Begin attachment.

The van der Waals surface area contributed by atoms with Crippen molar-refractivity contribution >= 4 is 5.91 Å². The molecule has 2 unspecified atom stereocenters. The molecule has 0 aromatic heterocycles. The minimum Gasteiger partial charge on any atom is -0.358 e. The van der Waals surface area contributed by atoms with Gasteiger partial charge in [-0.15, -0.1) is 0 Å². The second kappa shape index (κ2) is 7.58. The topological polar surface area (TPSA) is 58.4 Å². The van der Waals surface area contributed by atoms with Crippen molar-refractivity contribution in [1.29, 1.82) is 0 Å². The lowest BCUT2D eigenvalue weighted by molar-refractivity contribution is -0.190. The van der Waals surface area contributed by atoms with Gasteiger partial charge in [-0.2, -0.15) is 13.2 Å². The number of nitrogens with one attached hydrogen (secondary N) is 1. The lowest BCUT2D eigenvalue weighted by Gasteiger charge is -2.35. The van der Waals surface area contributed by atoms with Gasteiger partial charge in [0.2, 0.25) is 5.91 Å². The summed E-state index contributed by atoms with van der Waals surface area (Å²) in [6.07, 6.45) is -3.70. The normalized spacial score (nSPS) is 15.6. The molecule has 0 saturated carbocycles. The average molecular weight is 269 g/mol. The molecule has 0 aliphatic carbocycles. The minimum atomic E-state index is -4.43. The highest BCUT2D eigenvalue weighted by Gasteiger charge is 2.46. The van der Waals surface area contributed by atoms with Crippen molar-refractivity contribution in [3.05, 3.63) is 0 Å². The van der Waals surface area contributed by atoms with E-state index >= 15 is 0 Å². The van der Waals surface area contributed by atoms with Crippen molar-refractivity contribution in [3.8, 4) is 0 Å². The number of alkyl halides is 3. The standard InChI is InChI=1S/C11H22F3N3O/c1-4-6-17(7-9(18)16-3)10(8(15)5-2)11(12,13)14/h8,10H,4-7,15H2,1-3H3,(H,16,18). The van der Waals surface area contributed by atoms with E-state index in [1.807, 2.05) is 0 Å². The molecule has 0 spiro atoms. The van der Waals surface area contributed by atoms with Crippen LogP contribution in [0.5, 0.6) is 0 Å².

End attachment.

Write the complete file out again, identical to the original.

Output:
The van der Waals surface area contributed by atoms with Crippen molar-refractivity contribution >= 4 is 5.91 Å². The molecule has 2 unspecified atom stereocenters. The molecule has 0 aromatic heterocycles. The minimum Gasteiger partial charge on any atom is -0.358 e. The van der Waals surface area contributed by atoms with Gasteiger partial charge in [-0.15, -0.1) is 0 Å². The second kappa shape index (κ2) is 7.58. The topological polar surface area (TPSA) is 58.4 Å². The van der Waals surface area contributed by atoms with Crippen molar-refractivity contribution in [1.29, 1.82) is 0 Å². The lowest BCUT2D eigenvalue weighted by molar-refractivity contribution is -0.190. The van der Waals surface area contributed by atoms with Gasteiger partial charge in [-0.2, -0.15) is 13.2 Å². The number of nitrogens with one attached hydrogen (secondary N) is 1. The lowest BCUT2D eigenvalue weighted by Gasteiger charge is -2.35. The van der Waals surface area contributed by atoms with Gasteiger partial charge in [0.2, 0.25) is 5.91 Å². The summed E-state index contributed by atoms with van der Waals surface area (Å²) in [6.07, 6.45) is -3.70. The normalized spacial score (nSPS) is 15.6. The molecule has 0 saturated carbocycles. The average molecular weight is 269 g/mol. The molecule has 0 aliphatic carbocycles. The minimum atomic E-state index is -4.43. The highest BCUT2D eigenvalue weighted by Gasteiger charge is 2.46. The van der Waals surface area contributed by atoms with Crippen molar-refractivity contribution in [3.05, 3.63) is 0 Å². The van der Waals surface area contributed by atoms with E-state index >= 15 is 0 Å². The van der Waals surface area contributed by atoms with Crippen molar-refractivity contribution in [3.8, 4) is 0 Å². The number of alkyl halides is 3. The standard InChI is InChI=1S/C11H22F3N3O/c1-4-6-17(7-9(18)16-3)10(8(15)5-2)11(12,13)14/h8,10H,4-7,15H2,1-3H3,(H,16,18). The van der Waals surface area contributed by atoms with E-state index in [1.807, 2.05) is 0 Å². The molecule has 0 spiro atoms. The van der Waals surface area contributed by atoms with Crippen LogP contribution in [0.5, 0.6) is 0 Å².